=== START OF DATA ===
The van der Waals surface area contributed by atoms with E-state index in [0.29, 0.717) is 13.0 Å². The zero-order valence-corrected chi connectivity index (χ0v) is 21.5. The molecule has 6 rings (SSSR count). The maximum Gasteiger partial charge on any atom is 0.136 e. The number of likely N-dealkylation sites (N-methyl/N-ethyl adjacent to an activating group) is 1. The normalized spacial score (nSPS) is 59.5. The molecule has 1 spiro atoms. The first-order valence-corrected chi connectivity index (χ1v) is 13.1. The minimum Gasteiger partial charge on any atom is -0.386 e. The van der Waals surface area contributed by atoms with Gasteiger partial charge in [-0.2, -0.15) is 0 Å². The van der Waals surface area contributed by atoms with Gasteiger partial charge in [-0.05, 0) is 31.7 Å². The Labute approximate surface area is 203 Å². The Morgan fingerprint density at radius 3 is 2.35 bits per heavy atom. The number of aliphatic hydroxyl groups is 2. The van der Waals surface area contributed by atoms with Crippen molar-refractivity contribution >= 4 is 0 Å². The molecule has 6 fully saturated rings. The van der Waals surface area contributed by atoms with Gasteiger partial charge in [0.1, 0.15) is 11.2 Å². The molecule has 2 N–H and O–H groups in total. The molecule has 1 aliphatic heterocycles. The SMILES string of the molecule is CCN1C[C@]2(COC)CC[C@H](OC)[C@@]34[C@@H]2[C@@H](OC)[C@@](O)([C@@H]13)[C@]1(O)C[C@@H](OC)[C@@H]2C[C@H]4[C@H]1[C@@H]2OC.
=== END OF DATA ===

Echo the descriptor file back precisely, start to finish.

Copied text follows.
The van der Waals surface area contributed by atoms with E-state index in [0.29, 0.717) is 13.0 Å². The zero-order valence-corrected chi connectivity index (χ0v) is 21.5. The molecule has 6 rings (SSSR count). The maximum Gasteiger partial charge on any atom is 0.136 e. The number of likely N-dealkylation sites (N-methyl/N-ethyl adjacent to an activating group) is 1. The normalized spacial score (nSPS) is 59.5. The molecule has 1 spiro atoms. The first-order valence-corrected chi connectivity index (χ1v) is 13.1. The minimum Gasteiger partial charge on any atom is -0.386 e. The van der Waals surface area contributed by atoms with Gasteiger partial charge in [-0.2, -0.15) is 0 Å². The van der Waals surface area contributed by atoms with Gasteiger partial charge in [-0.05, 0) is 31.7 Å². The Labute approximate surface area is 203 Å². The Morgan fingerprint density at radius 3 is 2.35 bits per heavy atom. The number of aliphatic hydroxyl groups is 2. The van der Waals surface area contributed by atoms with Crippen molar-refractivity contribution >= 4 is 0 Å². The molecule has 6 fully saturated rings. The van der Waals surface area contributed by atoms with Gasteiger partial charge in [0.1, 0.15) is 11.2 Å². The molecule has 2 N–H and O–H groups in total. The molecule has 1 aliphatic heterocycles. The SMILES string of the molecule is CCN1C[C@]2(COC)CC[C@H](OC)[C@@]34[C@@H]2[C@@H](OC)[C@@](O)([C@@H]13)[C@]1(O)C[C@@H](OC)[C@@H]2C[C@H]4[C@H]1[C@@H]2OC.